Restaurants in Beverly Hills
Wolfgang Puck opened CUT in 2006 inside the Beverly Wilshire hotel. Architect Richard Meier, who designed the Getty Center, crafted the bright, white-walled space, which includes tiered seating, a glass-front kitchen, and floor-to-ceiling windows.
This longtime haunt of President Ronald Reagan dates back to 1966, when George Smith, Jimmy Ullo, and George Raft brought “the sweet life” to Beverly Hills. Alessandro Uzielli now owns the old-school restaurant, which has art-lined, brick walls; red carpeting; and leather, lamp-lit booths.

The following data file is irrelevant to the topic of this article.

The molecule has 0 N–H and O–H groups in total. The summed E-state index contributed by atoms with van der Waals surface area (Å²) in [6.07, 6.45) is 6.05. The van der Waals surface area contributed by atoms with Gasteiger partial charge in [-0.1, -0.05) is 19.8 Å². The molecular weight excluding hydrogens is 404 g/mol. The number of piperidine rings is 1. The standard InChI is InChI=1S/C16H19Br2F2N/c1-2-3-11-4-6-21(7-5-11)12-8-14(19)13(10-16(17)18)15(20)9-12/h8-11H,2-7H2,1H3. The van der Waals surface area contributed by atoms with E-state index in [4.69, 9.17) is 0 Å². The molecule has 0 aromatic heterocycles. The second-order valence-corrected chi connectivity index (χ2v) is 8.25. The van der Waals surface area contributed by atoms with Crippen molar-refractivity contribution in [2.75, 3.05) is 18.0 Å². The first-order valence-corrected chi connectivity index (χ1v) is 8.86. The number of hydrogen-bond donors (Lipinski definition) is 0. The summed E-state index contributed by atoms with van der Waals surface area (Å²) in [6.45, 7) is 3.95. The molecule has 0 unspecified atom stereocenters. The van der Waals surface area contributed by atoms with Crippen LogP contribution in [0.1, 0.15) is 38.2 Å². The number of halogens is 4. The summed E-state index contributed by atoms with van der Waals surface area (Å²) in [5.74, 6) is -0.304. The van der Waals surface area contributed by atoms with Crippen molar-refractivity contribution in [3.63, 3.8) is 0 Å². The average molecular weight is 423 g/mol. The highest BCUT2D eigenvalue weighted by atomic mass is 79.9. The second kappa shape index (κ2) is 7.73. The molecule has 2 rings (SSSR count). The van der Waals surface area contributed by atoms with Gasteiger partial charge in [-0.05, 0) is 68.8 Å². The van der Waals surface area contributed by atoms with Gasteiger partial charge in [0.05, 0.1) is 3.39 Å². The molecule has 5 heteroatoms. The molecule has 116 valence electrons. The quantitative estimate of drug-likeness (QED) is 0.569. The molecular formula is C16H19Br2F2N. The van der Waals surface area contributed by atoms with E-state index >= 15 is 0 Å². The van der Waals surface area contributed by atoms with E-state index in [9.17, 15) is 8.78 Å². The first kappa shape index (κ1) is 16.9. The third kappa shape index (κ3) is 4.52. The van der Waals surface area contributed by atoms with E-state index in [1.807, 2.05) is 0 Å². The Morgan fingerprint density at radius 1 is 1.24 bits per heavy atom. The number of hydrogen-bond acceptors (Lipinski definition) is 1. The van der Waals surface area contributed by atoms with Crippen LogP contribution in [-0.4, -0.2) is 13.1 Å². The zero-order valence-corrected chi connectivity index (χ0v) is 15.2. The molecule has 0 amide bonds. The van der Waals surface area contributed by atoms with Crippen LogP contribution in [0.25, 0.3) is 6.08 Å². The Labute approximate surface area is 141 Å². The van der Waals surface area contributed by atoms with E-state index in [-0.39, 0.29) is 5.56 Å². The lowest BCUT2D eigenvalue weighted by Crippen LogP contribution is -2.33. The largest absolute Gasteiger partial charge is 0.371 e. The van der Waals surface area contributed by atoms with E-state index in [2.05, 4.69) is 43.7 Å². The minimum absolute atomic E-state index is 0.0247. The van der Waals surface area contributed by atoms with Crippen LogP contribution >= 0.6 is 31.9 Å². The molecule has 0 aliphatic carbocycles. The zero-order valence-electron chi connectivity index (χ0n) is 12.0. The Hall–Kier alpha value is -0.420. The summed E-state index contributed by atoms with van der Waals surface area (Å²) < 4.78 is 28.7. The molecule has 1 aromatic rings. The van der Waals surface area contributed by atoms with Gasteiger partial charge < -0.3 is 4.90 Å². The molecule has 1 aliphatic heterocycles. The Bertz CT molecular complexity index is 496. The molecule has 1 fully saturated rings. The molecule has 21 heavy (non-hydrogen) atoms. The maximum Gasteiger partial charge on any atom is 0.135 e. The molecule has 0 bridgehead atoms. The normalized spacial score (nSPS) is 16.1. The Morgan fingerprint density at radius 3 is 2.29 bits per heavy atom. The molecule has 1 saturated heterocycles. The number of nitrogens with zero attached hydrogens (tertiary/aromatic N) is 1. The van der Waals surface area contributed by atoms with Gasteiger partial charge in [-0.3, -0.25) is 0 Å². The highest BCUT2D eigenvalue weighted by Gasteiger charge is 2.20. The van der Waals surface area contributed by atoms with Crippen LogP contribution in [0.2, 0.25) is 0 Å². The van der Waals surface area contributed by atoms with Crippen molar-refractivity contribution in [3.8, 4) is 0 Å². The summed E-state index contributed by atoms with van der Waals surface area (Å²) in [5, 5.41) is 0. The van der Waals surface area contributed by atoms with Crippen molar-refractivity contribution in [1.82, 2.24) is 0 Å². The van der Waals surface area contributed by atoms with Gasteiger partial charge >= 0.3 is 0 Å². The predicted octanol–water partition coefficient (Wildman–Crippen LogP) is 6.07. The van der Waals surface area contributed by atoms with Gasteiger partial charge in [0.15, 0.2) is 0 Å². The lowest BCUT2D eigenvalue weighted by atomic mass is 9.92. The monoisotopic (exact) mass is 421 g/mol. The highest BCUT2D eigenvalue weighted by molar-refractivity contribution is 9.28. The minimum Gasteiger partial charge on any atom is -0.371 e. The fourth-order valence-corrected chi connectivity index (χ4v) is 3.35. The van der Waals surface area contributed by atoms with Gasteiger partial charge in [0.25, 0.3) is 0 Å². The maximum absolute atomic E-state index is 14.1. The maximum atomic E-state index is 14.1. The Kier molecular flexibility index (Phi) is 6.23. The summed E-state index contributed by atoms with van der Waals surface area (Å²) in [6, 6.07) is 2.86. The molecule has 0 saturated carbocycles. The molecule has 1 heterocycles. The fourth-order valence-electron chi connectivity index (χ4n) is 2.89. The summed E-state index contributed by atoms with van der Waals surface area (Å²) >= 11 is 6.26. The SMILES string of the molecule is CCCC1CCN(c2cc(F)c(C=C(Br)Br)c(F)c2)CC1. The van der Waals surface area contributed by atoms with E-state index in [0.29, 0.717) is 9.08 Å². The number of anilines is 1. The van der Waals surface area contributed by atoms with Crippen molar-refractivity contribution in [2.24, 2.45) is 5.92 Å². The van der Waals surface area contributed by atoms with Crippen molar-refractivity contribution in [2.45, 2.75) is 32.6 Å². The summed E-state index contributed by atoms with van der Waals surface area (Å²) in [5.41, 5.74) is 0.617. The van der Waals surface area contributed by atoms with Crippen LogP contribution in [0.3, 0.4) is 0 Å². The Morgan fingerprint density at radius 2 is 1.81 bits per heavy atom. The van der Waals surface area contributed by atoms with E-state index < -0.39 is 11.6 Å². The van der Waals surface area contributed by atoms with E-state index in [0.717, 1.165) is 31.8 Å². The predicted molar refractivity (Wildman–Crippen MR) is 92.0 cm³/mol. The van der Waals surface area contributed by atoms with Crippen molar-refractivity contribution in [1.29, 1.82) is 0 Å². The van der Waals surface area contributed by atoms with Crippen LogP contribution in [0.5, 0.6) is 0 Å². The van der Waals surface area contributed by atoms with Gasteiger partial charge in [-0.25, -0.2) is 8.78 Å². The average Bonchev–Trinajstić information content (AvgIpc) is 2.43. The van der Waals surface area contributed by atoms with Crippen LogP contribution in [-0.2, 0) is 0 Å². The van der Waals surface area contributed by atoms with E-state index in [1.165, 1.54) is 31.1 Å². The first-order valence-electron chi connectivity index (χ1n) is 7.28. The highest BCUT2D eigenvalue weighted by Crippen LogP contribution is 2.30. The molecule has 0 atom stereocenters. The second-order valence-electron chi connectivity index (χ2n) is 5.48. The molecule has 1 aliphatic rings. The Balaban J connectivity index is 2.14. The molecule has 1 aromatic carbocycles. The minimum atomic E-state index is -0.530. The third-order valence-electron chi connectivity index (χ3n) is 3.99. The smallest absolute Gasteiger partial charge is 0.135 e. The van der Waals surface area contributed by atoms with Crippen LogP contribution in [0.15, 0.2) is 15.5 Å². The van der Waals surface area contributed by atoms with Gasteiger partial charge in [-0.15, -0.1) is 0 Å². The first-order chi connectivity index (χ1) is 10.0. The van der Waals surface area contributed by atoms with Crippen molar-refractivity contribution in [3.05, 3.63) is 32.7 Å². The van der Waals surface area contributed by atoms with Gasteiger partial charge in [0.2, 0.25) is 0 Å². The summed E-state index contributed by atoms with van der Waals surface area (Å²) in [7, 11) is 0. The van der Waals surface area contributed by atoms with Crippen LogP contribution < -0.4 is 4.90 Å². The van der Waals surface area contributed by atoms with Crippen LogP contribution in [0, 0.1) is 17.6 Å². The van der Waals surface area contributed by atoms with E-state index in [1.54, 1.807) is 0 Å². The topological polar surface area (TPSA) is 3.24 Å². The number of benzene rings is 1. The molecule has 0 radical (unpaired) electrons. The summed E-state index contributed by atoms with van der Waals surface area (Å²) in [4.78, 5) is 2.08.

Locaated on La Cienega Boulevard’s Restaurant Row, this fusion concept was groundbreaking for Japanese-Peruvian cooking when Nobuyuki “Nobu” Matsuhisa opened it in 1987. The space contains a sushi bar and simple wooden tables.
Husband-and-wife team Charles and Candace Nelson left their investment banking careers for the cupcake industry in 2005, opening this flagship bakery just two blocks from Rodeo Drive.
Southeast Asian antiques and a glassed-in stream that serves as a walkway sets the Euro-Vietnamese atmosphere at Crustacean.
The second outpost of this famed, nouveau-Chinese eatery—helmed by chef, artist, and Renaissance man Michael Chow—actually lives up to the hype.
The restaurant—a $12 million collaboration at the SLS Hotel between the madcap Spanish chef José Andrés, designer Philippe Starck, and hotelier Sam Nazarian—is a restaurant in the way that Avatar is a movie: every element is engineered to dazzle and disorient, for better or for worse, st